Spring School
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Organizers: CANactions School (UA / NL), The Independent School for the City (NL)

Dates: March 18—25, 2019

Location: The Independent School for the City Delftsestraat 33, 3rd Floor 3013 AE
Rotterdam, NL

Course Directors: Mirjam Niemeyer (CANactions School), Vladyslav Tyminskyi (CANactions School), Michelle Provoost (Independent School for the City), Mike Emmerik (Independent School for the City)
Participants: Up to 30 Master-students and graduates from the fields of Architecture, Urban Design and Planning, Architecture History, Sociology, Anthropology, Political and Cultural Studies, Arts and Media, and other related fields. Minimum of 15 participants required.

Language: English

Fee: € 500

Application deadline: February 4th, 2019 (23:59 CET)
The Transformation Area Nieuw Mathenesse in Rotterdam Harbour (photo: Erik Prins)

'Uit Je Eigen Stad', Urban farm and restaurant on a former railway yard in Nieuw Mathenesse, Rotterdam (photo: Jan Sluijter)
The Spring School 'Borders are for Crossing' is an 8-day program organized by the Independent School for the City and CANactions School, exploring how the intra-european transfer of people, ideas, goods and finances effects spatial, social, economic and political conditions in a western city. Together with an international group of participants and a multidisciplinary team of tutors and lecturers, you will research manifestations of migration and develop stories, strategies and actions for an urban renewal area in the City of Rotterdam: Oud and Nieuw Mathenesse — former workers and harbour areas between Rotterdam and Schiedam. The Spring School takes place from 18 to 25 of March at the Independent School for the City in Rotterdam.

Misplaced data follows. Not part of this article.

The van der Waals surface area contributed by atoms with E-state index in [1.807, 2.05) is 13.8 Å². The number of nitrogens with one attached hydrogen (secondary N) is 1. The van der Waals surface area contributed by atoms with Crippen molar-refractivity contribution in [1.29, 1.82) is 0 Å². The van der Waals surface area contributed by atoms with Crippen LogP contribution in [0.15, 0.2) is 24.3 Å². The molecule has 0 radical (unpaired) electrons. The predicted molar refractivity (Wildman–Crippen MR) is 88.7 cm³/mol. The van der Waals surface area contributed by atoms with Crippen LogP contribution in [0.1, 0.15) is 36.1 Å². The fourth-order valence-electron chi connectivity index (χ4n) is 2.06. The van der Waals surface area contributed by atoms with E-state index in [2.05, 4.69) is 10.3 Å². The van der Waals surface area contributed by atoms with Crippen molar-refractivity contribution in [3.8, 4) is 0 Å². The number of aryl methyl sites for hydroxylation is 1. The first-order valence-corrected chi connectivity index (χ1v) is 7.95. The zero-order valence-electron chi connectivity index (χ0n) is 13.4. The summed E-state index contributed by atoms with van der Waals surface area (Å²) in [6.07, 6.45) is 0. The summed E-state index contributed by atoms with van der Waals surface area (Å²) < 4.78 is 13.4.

Migration in Rotterdam

As the largest harbour in the world, Rotterdam in the 20th Century was a prototypical City of Comings and Goings. This resulted not only in a present population with over 170 nationalities, but also shaped the morphology of the city with harbour areas, quays and docks, railways and dikes as characteristic features. Nowadays many of these industrial terrains are being or will be transformed as the harbour moves to the West. In their temporary state, many of these terrains are an exciting and experimental proto-urban environment. In the centre of the city, Rotterdam wants to profile itself more and more as a city for expats and aims to compete with The Hague and Amsterdam. The city is investing to attract international start-ups and technological companies. However, amenities that would make the city attractive for expats such as suitable housing and international education are lagging behind.
Prewar workers-housing Oud Mathenesse
Simultaneously the city has seen an increase of people from new member states that have joined the European Union between 2004 and 2007. Over the last decade approximately 37.500 people from Central and Eastern European countries have come to work and live temporarily or permanently in or around the city of Rotterdam, mostly from Poland, Romania or Bulgaria. Naturally, their presence has had a considerable impact on the city scape, most visible by the appearance of grocery stores and restaurants specialized in products and dishes from Central and Eastern Europe. There are, however, countless realities related to the eastern European presence in Rotterdam which are less obvious and often unnoticed by policy makers, urban planners or designers.